#21 Vanderbilt by Mike Rutherford

Photo: Jim Brown-USA TODAY Sports

After appearing poised to join Kentucky and Florida in the SEC's basketball VIP lounge for good, a strange thing happened to Vanderbilt. A hoard of players mysteriously opted to transfer elsewhere, another handful were asked to leave for a variety of reasons, the program was hit with a string of untimely injuries and the Commodores have wound up watching the three most recent NCAA Tournaments from the friendly confines of Nashville.

So how did we get to the point where we're talking about Kevin Stallings' squad as the 21st-best in the country heading into the 2015-16 season? The short and sweet answer is that Stallings' youth movement, forced as it may have been, finally began to pay major dividends at the end of last season.

After a 1-7 start in SEC play that had some wondering aloud whether Vandy AD David Williams might be spending the start of his spring searching for a new hoops coach, the Commodores shocked virtually everyone by reeling off eight wins in their final 10 regular season games. The run got their conference record back to .500, and had more than one Bracketologist claiming that the 'Dores were worth a hard look. A loss to Tennessee in their SEC Tournament opener changed all that, and Vandy's season ended with a narrow defeat to Stanford in the quarterfinals of the NIT.

Virtually everyone -- the top seven scorers to be precise -- is back from that squad, which had the proverbial light bulb go on in early February, and higher expectations have returned to Vanderbilt with them. Commodore basketball had something really good going from 2007-2012, and the perception that the official return of those days is coming this winter has the buzz back in Nashville.

How the Commodores can succeed: By properly utilizing one of the best frontcourt duos in the country

Damian Jones is a lottery pick in virtually any 2016 NBA mock draft that you can find on the Internet right now. The 6'10 center was the driving force behind Vandy's coming of age in the final third of the 2014-15 season, a season in which he averaged 14.3 points, 6.2 rebounds and 2.0 blocks per game. The first team All-SEC honoree flirted briefly with foregoing his final two seasons of collegiate eligibility in favor of turning pro, but announced in late March that he loved Vanderbilt too much to leave without making one more run at the big dance.

I'm not sure what the big man equivalent of the "thunder and lightning" title often used to describe running backs with different styles is, but if the gridiron expression could translate, Luke Kornet would be the lightning.

Standing 7'1, Kornet actually has a couple of inches on Jones, but his game is vastly different. He averaged 8.7 points and more than a block per game as a sophomore last season, but he also has the ability to stretch the floor by shooting from deep. In 2014-15 Kornet connected on 50-of-125 three-point attempts, and showcased a better ability to put the ball on the floor as the season went along.

All told, Jones and Kornet combined to average 23.1 points, 9.9 rebounds and 3.1 blocks last season, numbers which are all expected to rise this year. Opponents might have success keeping one of the big men from doing what they do best, but taking away the advantages that both present is going to be a tall order for any team in the country.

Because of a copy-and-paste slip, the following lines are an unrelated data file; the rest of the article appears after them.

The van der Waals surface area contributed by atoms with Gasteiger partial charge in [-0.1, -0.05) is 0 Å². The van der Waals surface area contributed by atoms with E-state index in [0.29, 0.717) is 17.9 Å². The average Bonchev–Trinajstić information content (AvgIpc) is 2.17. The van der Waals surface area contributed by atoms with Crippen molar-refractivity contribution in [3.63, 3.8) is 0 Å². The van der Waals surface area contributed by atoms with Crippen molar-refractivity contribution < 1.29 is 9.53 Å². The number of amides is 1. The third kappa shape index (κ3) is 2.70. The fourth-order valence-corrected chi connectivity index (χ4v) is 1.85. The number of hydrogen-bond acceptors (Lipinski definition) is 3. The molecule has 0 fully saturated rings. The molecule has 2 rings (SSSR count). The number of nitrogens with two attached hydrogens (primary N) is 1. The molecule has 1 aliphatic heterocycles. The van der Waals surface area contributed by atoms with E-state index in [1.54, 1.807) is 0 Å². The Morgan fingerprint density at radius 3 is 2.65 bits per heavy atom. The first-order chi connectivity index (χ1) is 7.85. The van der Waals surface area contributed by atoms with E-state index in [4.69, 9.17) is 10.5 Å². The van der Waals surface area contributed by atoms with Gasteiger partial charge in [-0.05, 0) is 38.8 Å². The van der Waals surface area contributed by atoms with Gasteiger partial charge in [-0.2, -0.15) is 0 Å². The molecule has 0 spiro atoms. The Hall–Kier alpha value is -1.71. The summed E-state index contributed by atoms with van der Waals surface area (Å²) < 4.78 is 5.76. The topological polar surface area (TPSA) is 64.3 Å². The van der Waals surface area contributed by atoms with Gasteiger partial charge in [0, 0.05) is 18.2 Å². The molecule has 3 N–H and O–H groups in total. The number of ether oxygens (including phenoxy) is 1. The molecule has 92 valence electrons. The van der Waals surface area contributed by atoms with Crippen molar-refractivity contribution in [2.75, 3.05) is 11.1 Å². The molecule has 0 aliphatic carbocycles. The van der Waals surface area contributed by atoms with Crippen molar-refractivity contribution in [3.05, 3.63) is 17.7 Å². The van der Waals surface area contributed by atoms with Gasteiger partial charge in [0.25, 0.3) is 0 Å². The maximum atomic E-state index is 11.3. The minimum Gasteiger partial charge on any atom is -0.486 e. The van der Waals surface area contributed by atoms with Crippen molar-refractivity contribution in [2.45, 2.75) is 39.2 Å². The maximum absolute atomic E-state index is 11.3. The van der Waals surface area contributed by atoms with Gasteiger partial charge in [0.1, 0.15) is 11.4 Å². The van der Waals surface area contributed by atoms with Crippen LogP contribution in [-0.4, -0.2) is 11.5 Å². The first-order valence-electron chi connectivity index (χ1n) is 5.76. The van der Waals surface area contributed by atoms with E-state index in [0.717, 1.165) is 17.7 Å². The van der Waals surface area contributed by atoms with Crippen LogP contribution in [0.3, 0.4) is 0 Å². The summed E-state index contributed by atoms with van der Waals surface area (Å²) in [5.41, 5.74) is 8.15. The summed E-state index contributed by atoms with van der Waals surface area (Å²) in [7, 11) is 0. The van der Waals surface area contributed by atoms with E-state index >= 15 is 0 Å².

How Vanderbilt can go home early: A lack of depth and an inability to tighten things up defensively

Scoring should not be the issue for Vanderbilt in 2015-16. In addition to the two-headed monster in the post, the Commodores have a pair of sophomore guards in Riley LaChance and Wayne Baldwin IV who both have the potential to go off for 25+ on any given night. Toss in fellow sophomore guard Matthew Fisher-Davis, and you have three capable outside shooters who can make any team focusing too much attention on defending the inside pay dearly.

Despite their slow start, Vandy finished last season shooting just a hair under 40 percent as a team from beyond the arc, and had the 19th-most efficient offense in all of college basketball. The young Commodore backcourt also dished out 256 assists against just 114 turnovers, and shot 83 percent from the free throw line. In short, Vanderbilt rarely lost because of its offense last season.

The flip side is that the Commodores appeared uninterested in defending at times in 2014-15, and even when they were able to dictate the style of play to their liking, they weren't able to force enough turnovers for that to be a massive advantage. As a team, Vanderbilt notched only 168 steals for 326th in the country. They also ranked 164th nationally in three-point defense.

Part of the reason for Vandy's defensive struggled at times last season, was a lack of depth that forced Stallings to keep his young core on the court for more time than he would have preferred. Another dose of offseason transfers have again compromised Stallings' depth for this season, but a four-player recruiting class that ranked in the top 25 nationally -- and the NCAA granting a sixth year of eligibility for senior center Josh Henderson -- should help in that department.

The most highly touted of Vanderbilt's newcomers is likely Chicago Whitney Young product Joseph Toye, who probably became Stallings' most athletic player the day he stepped on campus. The top 100 small forward should provide a new element to a Commodore offense that has a great inside-outside balance, but needs a little more of the bounce that Toye can provide from the wing.

If the rest of the freshman class is as capable as Stallings believes it is, and if the returnees have made the defensive improvements you expect to see from players transitioning from their freshmen to sophomore seasons, then there's no reason for the Commodores not to be back challenging for the SEC title and playing in the big dance come March.

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